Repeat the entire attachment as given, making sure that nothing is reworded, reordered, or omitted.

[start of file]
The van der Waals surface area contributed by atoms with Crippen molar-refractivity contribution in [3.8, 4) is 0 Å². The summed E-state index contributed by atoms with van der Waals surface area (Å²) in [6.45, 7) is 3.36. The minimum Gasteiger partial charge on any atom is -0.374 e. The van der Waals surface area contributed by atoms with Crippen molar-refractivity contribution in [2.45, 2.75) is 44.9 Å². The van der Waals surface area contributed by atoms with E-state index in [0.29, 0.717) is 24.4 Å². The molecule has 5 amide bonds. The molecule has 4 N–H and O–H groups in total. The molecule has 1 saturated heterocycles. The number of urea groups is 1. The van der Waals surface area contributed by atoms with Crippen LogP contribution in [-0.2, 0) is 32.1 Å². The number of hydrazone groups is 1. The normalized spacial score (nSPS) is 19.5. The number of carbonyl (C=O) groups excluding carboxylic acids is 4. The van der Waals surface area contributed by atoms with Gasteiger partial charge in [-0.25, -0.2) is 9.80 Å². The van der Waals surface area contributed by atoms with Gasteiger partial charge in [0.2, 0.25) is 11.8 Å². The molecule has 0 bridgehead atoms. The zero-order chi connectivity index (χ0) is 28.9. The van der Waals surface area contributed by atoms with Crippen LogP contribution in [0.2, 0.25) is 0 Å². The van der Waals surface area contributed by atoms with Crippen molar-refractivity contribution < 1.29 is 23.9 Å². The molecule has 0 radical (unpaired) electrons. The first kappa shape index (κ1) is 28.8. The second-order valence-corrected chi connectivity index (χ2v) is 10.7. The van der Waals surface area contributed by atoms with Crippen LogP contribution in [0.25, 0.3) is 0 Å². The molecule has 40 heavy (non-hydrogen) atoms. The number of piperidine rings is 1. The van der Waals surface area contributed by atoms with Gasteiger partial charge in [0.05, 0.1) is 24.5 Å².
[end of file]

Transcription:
The van der Waals surface area contributed by atoms with Crippen molar-refractivity contribution in [3.8, 4) is 0 Å². The summed E-state index contributed by atoms with van der Waals surface area (Å²) in [6.45, 7) is 3.36. The minimum Gasteiger partial charge on any atom is -0.374 e. The van der Waals surface area contributed by atoms with Crippen molar-refractivity contribution in [2.45, 2.75) is 44.9 Å². The van der Waals surface area contributed by atoms with E-state index in [0.29, 0.717) is 24.4 Å². The molecule has 5 amide bonds. The molecule has 4 N–H and O–H groups in total. The molecule has 1 saturated heterocycles. The number of urea groups is 1. The van der Waals surface area contributed by atoms with Crippen LogP contribution in [-0.2, 0) is 32.1 Å². The number of hydrazone groups is 1. The normalized spacial score (nSPS) is 19.5. The number of carbonyl (C=O) groups excluding carboxylic acids is 4. The van der Waals surface area contributed by atoms with Gasteiger partial charge in [-0.25, -0.2) is 9.80 Å². The van der Waals surface area contributed by atoms with Gasteiger partial charge in [0.2, 0.25) is 11.8 Å². The molecule has 0 bridgehead atoms. The zero-order chi connectivity index (χ0) is 28.9. The van der Waals surface area contributed by atoms with Crippen LogP contribution in [0.2, 0.25) is 0 Å². The van der Waals surface area contributed by atoms with Crippen molar-refractivity contribution < 1.29 is 23.9 Å². The molecule has 0 radical (unpaired) electrons. The first kappa shape index (κ1) is 28.8. The second-order valence-corrected chi connectivity index (χ2v) is 10.7. The van der Waals surface area contributed by atoms with Crippen LogP contribution in [0.25, 0.3) is 0 Å². The molecule has 40 heavy (non-hydrogen) atoms. The number of piperidine rings is 1. The van der Waals surface area contributed by atoms with Gasteiger partial charge in [0.05, 0.1) is 24.5 Å².